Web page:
Do you have a specific program for the Olympic Games, like many other places?
We won’t have an exhibition as such: more of a reinterpretation of our collections. Sports events will be staged at the Grand Palais just across the street, and the Olympics are opening up to break dancing, so we’ll be inviting street artists to come and interact with the permanent collections. The idea is to attract new audiences while maintaining the spirit of the Fine Arts. The “Body in Motion” circuit will feature pieces from Greek antiquity to 1914, taken from both the collections on display and the reserves. One of our ideas is to refresh the way people look at the permanent collections.

Talking of which, when you arrived at the Petit Palais, you said you were keen to discuss redesigning the permanent circuit. How do you imagine this?
I want to make the Petit Palais an everyday museum, a place of culture people visit and come back to—on their own, with their families, during a lunch break. To achieve this, we need to draw on the endless variety of our collections. The “Treasures in Black and White” exhibition, based on the Eugène Dutuit collection, was an unexpected success, bringing in 78,000 visitors. This has really inspired us. One idea is to boost the impact of works by highlighting the singularity of the men and women behind these incredible riches. For instance, we have ten works by Gustave Courbet, seven of which were donated by his younger sister Juliette. We also have Paul Cézanne‘s Three Bathers, gifted by Henri Matisse, who bought it from Ambroise Vollard in 1899. And there is a room donated, in 1921, by a Francophile philanthropist husband and wife, the Tucks, which is our period room, in a way. We want to tell their story and open up various points of entry to the collections. We are also keen to guide our visitors, so that when they enter a room, their attention immediately focuses on the key work—so the signage will be completely redesigned. We’d also like to open a permanent graphic art section, with drawings displayed on a rotating basis, depending on current events or restoration work, for example. The success of “Treasures in Black and White” has really encouraged us in this direction. The Petit Palais is also one of the symbols of Paris 1900: we’re going to build on this DNA by creating an immersive room with new technological tools, which will tell the story of the building as a foretaste to a tour of the collections.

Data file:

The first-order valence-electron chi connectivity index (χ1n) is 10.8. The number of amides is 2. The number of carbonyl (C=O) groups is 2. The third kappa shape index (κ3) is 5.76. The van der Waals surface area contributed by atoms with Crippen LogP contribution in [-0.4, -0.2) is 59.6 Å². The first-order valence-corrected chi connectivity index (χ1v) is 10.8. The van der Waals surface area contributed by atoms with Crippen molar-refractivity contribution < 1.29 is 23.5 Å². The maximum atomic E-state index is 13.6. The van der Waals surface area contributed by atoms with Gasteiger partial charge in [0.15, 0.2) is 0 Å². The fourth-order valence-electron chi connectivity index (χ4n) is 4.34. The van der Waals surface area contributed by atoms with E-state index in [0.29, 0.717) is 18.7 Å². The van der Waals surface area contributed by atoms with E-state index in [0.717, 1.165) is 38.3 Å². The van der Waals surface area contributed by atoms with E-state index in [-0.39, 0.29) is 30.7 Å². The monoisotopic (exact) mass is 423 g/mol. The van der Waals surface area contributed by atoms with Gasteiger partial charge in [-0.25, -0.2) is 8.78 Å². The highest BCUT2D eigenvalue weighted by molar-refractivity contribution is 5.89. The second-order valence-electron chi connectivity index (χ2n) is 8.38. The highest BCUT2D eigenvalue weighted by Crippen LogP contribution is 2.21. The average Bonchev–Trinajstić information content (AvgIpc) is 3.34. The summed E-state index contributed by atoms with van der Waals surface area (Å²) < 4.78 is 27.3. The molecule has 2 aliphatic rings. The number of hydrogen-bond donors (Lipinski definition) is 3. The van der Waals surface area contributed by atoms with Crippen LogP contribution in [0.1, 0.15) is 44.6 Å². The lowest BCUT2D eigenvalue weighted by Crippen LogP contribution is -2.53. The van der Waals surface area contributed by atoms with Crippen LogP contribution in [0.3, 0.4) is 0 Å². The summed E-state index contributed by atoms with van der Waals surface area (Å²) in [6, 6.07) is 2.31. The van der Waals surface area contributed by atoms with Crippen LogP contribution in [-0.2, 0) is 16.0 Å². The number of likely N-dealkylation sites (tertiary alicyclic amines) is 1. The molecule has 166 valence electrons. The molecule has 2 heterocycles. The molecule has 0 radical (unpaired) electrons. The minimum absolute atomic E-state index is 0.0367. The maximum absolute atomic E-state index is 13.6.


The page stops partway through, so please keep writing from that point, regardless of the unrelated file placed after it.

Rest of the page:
Interior garden, Petit Palais. Paris Musées/Petit Palais/Benoit Fougeirol

How are you financing all these projects?
The BPCE Group, a partner of Paris Musées, is the main sponsor of the Petit Palais for three years. Thanks to this commitment, we’ll be able to tackle these huge projects and others, such as restoring Paul-Albert Baudouin’s fresco on the peristyle vault. After that, we’ll be developing the garden, which is truly the living heart of this place, and restoring the cupola by Maurice Denis.

What is your acquisitions policy?
We want to keep it dynamic, so we’ll shortly be setting up a collectors’ circle. Rather surprisingly, the Petit Palais doesn’t have a friends’ association. In June 2023, we preempted Albert Edelfelt’s Portrait of Henry Marcel (former director of the Musées Nationaux—Ed.) at Drouot, to general applause! For almost 20 years now, the Petit Palais has been keen to explore the work of foreign artists, particularly those who came to Paris from Scandinavia to share in the modernity of their contemporaries. We’d like to devote a permanent section to them.

“Le Paris de la modernité” (“Paris in Modern Times”) (1905-1925)”, Petit Palais, Paris 75007
Until April 14, 2024.